Question 4: Double Shot of Espresso - Name a Book that Keeps You on the Edge of Your Seat 

This was a toughie, because I don't often read thriller-type books.  The most recent read I could think of that kept me at all on the edge of my seat was the graphic memoir March Trilogy by John Lewis, Andrew Aydin, and Nate Powell.  The books tell the story of John Lewis, a Georgia politician and renowned civil rights leader, from his childhood as the son of Alabama sharecroppers, through his education and work with the Civil Rights Movement, and ending with the inauguration of President Barack Obama.  There are so many harrowing and fearful moments, and I found myself on the edge of my seat more than once.

Question 5: Starbucks - Name a Book That You See Everywhere

This book would have to be Hidden Figures: The American Dream and the Untold Story of the Black Women Mathematicians Who Helped Win the Space Race by Margot Lee Shetterly.   It's everywhere for two reasons: 1. A movie adaptation was released in 2016 and is nominated for a whole lot of awards.  2. It focuses on a little-known aspect of events (space exploration) that have become part of American national identity and pride.  3. It adds a voice to the chorus of countless others who demand equality and recognition in American society.  While the movie directs its attention on three specific women - Mary Jackson, Katherine Johnson, and Dorothy Vaughan - and their unique stories and contributions to aeronautics, physics, and math - the book relaxes its attention to how their stories play into the American story of reconstruction, segregation, the Civil Rights Movement, and beyond.  This book deserves to be everywhere, because it has important things to say about where we are now as Americans, and where we came from, and how we might progress in the future of race relations and racial-gender equality.  I'm listening to it as an audiobook right now, and it's fantastically written and researched.  I highly recommend it!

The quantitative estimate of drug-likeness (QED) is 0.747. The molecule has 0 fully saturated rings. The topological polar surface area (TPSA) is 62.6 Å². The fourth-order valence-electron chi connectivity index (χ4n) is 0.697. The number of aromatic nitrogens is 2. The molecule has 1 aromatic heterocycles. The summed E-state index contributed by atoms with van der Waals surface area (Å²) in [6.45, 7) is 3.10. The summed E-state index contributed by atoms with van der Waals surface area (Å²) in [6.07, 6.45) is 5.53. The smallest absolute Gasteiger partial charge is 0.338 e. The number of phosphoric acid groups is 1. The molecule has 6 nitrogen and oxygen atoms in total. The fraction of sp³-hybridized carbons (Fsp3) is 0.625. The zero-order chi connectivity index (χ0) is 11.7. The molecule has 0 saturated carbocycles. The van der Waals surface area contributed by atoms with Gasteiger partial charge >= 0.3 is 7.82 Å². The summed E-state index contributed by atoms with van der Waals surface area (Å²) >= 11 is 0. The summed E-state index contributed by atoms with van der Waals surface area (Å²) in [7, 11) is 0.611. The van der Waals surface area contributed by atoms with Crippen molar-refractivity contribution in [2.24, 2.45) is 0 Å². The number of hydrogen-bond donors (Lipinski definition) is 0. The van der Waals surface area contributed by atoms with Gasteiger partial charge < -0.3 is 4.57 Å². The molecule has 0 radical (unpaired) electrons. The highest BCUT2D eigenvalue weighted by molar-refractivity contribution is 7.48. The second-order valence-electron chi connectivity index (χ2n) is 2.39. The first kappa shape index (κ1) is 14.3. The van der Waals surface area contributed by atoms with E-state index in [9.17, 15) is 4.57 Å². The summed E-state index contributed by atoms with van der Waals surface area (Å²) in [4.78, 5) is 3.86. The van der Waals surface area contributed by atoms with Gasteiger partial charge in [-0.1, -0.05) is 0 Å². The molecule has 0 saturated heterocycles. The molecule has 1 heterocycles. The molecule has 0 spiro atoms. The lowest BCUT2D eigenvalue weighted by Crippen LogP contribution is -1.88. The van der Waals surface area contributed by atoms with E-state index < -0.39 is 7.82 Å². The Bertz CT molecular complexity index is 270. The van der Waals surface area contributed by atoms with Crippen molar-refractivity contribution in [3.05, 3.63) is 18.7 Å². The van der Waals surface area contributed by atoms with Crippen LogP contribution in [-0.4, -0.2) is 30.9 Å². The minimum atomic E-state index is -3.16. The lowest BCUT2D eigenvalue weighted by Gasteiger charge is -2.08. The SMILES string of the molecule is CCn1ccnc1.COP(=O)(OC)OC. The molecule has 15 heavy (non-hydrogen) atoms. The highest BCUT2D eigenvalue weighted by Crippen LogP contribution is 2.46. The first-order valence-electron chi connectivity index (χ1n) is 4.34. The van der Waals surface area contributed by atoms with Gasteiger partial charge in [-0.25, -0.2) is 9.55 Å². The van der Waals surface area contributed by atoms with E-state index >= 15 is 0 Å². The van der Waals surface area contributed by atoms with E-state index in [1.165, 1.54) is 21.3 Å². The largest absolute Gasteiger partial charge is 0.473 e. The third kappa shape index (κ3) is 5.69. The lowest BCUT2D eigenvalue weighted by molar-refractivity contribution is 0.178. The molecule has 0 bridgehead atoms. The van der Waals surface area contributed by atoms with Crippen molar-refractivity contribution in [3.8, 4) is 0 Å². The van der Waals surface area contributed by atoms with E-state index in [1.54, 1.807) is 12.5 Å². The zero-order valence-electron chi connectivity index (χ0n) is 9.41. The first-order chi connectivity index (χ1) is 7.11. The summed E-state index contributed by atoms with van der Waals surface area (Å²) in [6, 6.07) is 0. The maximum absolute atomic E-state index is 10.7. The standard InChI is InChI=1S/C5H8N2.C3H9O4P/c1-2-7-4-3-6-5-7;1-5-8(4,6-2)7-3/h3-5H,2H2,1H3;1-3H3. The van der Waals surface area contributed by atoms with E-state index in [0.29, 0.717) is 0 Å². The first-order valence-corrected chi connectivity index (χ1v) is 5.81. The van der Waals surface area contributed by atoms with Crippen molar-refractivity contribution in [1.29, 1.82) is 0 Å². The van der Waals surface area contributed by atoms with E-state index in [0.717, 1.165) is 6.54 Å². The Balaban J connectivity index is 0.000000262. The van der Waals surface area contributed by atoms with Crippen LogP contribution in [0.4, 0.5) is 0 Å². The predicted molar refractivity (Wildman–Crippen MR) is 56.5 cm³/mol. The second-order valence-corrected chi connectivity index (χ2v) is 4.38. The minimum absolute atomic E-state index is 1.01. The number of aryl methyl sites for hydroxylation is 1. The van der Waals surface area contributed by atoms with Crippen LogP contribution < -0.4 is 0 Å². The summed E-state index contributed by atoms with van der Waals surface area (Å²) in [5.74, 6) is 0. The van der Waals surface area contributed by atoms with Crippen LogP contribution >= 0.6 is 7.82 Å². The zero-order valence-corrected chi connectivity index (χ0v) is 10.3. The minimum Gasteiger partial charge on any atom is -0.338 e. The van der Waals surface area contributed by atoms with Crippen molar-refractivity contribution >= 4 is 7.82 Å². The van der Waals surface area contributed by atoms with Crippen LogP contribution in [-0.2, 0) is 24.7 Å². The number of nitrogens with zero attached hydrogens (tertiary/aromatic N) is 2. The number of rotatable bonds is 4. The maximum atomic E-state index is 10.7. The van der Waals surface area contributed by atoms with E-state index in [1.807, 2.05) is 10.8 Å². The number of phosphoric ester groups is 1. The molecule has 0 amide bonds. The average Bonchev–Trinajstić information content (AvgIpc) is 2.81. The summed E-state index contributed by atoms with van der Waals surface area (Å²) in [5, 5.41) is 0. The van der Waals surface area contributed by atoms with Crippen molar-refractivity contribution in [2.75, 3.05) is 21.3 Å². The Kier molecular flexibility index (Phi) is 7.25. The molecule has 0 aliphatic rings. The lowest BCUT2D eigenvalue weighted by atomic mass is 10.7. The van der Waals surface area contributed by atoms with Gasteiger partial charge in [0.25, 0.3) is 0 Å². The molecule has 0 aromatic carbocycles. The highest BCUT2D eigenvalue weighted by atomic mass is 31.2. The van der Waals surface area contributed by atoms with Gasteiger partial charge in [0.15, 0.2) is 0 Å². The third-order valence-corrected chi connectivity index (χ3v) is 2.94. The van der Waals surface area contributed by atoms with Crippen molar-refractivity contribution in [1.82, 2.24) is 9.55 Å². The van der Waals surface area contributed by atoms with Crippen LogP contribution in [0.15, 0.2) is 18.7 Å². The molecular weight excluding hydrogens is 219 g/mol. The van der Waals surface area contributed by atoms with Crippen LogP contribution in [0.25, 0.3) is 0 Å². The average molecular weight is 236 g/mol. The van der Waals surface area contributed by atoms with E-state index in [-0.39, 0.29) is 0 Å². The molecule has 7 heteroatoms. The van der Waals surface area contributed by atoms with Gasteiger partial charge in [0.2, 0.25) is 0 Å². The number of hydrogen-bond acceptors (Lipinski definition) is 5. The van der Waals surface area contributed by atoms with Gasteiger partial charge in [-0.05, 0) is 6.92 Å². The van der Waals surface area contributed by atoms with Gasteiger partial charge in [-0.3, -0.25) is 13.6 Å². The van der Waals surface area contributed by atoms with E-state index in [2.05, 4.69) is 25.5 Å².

Question 6: The Hipster Coffee Shop - Name a Book by an Indie Author That You Really Like

In 2016, I read a Tin House Press book Glaciers, by Alexis M. Smith.  It follows one day in the life of Isabel, a woman in her late 20's, who works as a damaged book librarian in a library in Portland, Oregon.  You follow her as she wakes up, goes to work, eats, interacts with her coworkers (including a man nicknamed Spoke, on whom she has a huge crush), goes shopping for vintage clothes, and attends a literary party.  It doesn't sound like much fodder for a novel (and this is a short one, at only 174 pages), but it grows into much more when the author explores the depths below Isabel's surface - her childhood and experiences that have shaped her.  In this way, Isabel is like the glaciers that surrounded her in her native Alaska.  The author does a tremendous job with evoking emotion and a sense of place in so few pages.  I know that she published another book, Marrow Island, in 2016 that I have on my TBR.  I hope to love it just as much as Glaciers.

Question 7: Ooops! I Accidentally Got Decaf - Name a Book From Which You Were Expecting More